As part of an effort to maintain a more active presence on Capitol Hill, President Robert Zimmer has appointed A Scott Sudduth to the newly created post of associate vice president for federal relations, the University announced earlier this month. The creation of the Office of Federal Relations was one of several initiatives recently discussed by Zimmer in a letter sent to the campus community late last month.
Sudduth, who will take office June 1, will leave his current post as head of federal relations at the University of California system. Sudduth was recruited through a nationwide search, said David Greene, vice president for strategic initiatives.
“It became clear rather quickly that Scott was in an elite group,” Greene said, adding that there is a great deal of excitement among the administration over Sudduth’s appointment.
Sudduth is taking office while the nation’s universities come under increased scrutiny by the federal government in recent months. Cuts in research funding and Senate efforts to obtain information about university endowment management have been among those that have directly affected the U of C. Some lawmakers have expressed concern that college costs at some of the nation’s wealthiest universities have increased significantly despite expanding endowments.
A central priority for the Office of Federal Affairs will be to increase University transparency and public understanding of its endowment practices, Sudduth said in an interview with the MAROON from his Washington office.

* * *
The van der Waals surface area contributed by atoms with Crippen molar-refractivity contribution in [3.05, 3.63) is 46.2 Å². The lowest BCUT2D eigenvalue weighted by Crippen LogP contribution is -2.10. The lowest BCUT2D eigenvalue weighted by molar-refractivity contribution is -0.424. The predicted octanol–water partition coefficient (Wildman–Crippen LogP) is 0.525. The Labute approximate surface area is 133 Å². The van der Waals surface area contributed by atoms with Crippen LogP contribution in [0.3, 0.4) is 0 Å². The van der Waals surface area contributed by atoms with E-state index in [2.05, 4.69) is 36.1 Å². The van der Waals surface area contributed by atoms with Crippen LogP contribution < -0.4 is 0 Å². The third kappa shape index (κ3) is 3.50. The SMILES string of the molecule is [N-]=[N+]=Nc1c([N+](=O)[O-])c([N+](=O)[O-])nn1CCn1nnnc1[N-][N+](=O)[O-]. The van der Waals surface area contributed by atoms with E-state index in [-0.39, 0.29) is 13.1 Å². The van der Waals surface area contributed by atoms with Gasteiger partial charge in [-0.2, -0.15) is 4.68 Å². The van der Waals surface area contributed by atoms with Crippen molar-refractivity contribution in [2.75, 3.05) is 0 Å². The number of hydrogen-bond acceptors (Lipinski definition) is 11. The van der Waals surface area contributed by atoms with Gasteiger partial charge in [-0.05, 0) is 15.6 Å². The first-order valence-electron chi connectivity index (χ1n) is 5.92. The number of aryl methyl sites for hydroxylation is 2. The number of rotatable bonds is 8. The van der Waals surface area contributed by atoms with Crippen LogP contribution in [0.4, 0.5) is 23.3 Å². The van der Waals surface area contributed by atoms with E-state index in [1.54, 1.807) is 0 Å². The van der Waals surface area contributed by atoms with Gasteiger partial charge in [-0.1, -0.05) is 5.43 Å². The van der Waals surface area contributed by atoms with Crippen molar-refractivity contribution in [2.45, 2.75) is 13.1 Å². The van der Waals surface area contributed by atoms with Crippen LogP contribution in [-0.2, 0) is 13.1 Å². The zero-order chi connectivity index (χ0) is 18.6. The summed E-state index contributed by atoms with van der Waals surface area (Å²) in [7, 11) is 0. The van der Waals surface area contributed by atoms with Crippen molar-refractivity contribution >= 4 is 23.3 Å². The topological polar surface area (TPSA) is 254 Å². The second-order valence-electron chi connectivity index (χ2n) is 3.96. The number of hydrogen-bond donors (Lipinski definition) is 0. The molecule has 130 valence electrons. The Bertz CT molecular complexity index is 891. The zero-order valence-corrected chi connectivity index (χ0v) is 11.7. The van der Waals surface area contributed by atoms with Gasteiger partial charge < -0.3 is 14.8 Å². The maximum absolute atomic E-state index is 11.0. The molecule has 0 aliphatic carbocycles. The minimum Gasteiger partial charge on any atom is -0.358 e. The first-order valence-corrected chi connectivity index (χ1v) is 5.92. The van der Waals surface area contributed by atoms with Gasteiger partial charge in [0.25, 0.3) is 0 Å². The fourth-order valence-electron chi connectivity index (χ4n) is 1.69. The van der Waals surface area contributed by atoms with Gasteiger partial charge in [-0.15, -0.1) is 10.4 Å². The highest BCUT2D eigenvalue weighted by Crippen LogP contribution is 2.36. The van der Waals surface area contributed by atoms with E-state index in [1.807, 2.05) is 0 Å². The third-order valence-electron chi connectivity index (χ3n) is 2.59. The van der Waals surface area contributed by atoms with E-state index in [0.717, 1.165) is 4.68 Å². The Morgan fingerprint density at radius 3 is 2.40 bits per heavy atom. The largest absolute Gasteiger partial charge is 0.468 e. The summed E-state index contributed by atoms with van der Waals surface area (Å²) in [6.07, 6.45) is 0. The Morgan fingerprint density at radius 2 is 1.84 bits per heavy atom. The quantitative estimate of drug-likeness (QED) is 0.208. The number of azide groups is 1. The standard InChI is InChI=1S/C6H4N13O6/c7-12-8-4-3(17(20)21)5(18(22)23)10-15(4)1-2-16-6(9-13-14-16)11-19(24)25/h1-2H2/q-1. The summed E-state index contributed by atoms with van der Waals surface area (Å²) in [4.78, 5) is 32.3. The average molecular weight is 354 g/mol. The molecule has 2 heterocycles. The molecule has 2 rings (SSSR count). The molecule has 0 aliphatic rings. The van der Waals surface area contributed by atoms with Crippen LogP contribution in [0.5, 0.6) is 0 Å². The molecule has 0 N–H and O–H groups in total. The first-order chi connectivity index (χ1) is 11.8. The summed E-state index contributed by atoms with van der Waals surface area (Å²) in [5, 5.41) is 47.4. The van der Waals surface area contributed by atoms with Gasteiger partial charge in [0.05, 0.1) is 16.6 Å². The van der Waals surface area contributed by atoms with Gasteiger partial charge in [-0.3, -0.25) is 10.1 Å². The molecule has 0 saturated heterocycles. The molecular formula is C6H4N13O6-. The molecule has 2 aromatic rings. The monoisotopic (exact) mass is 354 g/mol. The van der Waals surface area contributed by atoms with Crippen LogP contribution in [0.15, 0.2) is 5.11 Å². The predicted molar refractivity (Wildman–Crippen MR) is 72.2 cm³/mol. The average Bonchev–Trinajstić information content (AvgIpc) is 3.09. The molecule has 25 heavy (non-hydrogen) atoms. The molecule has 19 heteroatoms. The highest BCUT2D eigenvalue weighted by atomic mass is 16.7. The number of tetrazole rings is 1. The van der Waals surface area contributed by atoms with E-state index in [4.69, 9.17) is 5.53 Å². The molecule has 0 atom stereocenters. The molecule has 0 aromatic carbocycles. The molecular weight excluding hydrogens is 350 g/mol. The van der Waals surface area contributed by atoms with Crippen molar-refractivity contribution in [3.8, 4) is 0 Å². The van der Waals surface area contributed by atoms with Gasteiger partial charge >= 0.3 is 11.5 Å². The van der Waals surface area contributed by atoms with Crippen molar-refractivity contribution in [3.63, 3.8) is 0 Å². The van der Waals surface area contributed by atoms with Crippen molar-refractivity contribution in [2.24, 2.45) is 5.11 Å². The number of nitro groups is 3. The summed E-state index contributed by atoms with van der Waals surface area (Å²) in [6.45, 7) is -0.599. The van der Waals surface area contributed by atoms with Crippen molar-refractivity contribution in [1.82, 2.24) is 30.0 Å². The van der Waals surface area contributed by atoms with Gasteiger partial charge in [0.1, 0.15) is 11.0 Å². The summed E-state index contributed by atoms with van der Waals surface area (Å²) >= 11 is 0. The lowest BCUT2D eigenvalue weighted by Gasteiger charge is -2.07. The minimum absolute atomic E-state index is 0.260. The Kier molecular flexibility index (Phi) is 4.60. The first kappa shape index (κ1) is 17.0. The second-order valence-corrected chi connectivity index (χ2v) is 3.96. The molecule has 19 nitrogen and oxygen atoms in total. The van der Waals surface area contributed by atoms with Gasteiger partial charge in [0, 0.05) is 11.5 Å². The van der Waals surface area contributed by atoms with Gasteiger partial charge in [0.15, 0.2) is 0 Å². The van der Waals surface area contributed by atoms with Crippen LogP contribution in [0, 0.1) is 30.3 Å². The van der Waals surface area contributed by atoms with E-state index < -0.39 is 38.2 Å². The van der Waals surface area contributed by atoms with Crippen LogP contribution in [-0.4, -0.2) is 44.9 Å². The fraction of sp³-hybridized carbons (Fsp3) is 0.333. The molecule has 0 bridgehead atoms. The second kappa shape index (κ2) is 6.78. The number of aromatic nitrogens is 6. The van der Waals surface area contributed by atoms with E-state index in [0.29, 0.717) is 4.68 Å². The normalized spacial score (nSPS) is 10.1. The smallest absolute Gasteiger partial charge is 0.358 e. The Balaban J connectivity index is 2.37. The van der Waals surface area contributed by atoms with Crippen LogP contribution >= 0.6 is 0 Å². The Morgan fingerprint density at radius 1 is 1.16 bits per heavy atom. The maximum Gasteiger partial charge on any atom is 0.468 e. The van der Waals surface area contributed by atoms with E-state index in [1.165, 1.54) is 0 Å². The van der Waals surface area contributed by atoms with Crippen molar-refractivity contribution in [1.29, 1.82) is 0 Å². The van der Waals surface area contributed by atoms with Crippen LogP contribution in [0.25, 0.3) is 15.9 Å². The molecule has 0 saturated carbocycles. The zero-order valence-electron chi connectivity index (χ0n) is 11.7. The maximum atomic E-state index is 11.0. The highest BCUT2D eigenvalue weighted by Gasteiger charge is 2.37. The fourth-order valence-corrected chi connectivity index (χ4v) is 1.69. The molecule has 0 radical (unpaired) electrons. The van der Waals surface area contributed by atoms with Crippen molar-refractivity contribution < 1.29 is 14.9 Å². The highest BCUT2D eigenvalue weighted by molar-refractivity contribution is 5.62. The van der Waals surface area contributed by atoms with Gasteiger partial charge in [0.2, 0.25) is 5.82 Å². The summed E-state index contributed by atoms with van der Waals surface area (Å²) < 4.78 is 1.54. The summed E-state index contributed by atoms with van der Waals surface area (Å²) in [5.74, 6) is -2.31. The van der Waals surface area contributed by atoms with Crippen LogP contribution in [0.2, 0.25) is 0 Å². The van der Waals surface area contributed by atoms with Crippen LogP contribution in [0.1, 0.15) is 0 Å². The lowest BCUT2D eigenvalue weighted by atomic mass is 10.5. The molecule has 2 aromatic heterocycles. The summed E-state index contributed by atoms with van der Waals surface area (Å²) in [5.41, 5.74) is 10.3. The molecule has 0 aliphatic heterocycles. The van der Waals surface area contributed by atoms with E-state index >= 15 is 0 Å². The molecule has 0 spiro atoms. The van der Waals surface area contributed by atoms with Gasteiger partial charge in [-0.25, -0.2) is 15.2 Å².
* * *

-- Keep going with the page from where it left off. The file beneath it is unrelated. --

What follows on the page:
“I think the debate has revealed a lack of understanding about how endowments work,” Sudduth said. “There will be an effort by my office to expose the important role that endowments play in funding major research institutions like the U of C.”
Greene said that universities nationwide have been partly to blame for misunderstandings about their finances. In response, the D.C.–based office will create a system of accountability for the U of C, he said.
“Universities in general have not been especially adept about communicating policies and priorities. This is the kind of thing that comes up very quickly when Congress begins to investigate endowment payouts,” Sudduth said.
Another priority for Sudduth in the coming year will be to explore funding sources for both the Argonne National Laboratory and Fermilab, which have annual budgets of $500 million and $300 million respectively, according to a University press release in April. Both laboratories, in joint partnerships with the University and the U.S. Federal Government, recently suffered from federal budget cuts by the Office of Science.
The cuts were the result of Congress’s second consecutive failure to pass the American Competitiveness Initiative (ACI), a program conceived by the Office of Science in order to increase funding for basic science with the intention of reestablishing the role of the United States as a global leader in research and innovation, said Robert Rosenberg, associate vice president for public affairs communication.
“In a very partisan town, the ACI was the one thing that everyone agreed on,” said Don Levy, vice president for research and for national laboratories and a professor in the chemistry department. “If this goes for a third year without funding, it is likely to be pushed to the very back of the table.”
In addition to his role as a representative of the University of Chicago’s individual interests, Sudduth will take part in broader conversations regarding the overall state of higher education in the United States, Greene said.